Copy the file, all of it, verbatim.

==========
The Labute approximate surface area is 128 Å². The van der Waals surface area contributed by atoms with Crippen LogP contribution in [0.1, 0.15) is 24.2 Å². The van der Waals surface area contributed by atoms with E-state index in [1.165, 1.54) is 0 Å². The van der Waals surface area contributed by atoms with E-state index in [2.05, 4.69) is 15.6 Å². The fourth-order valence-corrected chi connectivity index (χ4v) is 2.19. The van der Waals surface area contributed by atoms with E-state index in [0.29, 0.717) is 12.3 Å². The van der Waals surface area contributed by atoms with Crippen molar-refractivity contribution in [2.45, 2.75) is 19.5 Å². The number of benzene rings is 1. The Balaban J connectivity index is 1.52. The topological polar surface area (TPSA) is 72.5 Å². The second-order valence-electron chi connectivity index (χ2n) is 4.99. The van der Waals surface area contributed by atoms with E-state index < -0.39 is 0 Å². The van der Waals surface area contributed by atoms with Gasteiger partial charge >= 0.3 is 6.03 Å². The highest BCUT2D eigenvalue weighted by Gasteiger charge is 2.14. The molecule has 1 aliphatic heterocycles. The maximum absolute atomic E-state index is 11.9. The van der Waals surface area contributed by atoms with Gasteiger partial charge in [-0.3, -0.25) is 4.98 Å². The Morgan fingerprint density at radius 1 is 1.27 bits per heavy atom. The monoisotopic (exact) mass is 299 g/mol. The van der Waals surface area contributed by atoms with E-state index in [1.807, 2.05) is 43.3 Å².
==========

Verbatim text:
The Labute approximate surface area is 128 Å². The van der Waals surface area contributed by atoms with Crippen LogP contribution in [0.1, 0.15) is 24.2 Å². The van der Waals surface area contributed by atoms with E-state index in [1.165, 1.54) is 0 Å². The van der Waals surface area contributed by atoms with E-state index in [2.05, 4.69) is 15.6 Å². The fourth-order valence-corrected chi connectivity index (χ4v) is 2.19. The van der Waals surface area contributed by atoms with E-state index in [0.29, 0.717) is 12.3 Å². The van der Waals surface area contributed by atoms with Crippen molar-refractivity contribution in [2.45, 2.75) is 19.5 Å². The number of benzene rings is 1. The Balaban J connectivity index is 1.52. The topological polar surface area (TPSA) is 72.5 Å². The second-order valence-electron chi connectivity index (χ2n) is 4.99. The van der Waals surface area contributed by atoms with E-state index < -0.39 is 0 Å². The van der Waals surface area contributed by atoms with Gasteiger partial charge >= 0.3 is 6.03 Å². The highest BCUT2D eigenvalue weighted by Gasteiger charge is 2.14. The molecule has 1 aliphatic heterocycles. The maximum absolute atomic E-state index is 11.9. The van der Waals surface area contributed by atoms with Gasteiger partial charge in [-0.3, -0.25) is 4.98 Å². The Morgan fingerprint density at radius 1 is 1.27 bits per heavy atom. The monoisotopic (exact) mass is 299 g/mol. The van der Waals surface area contributed by atoms with E-state index in [1.807, 2.05) is 43.3 Å².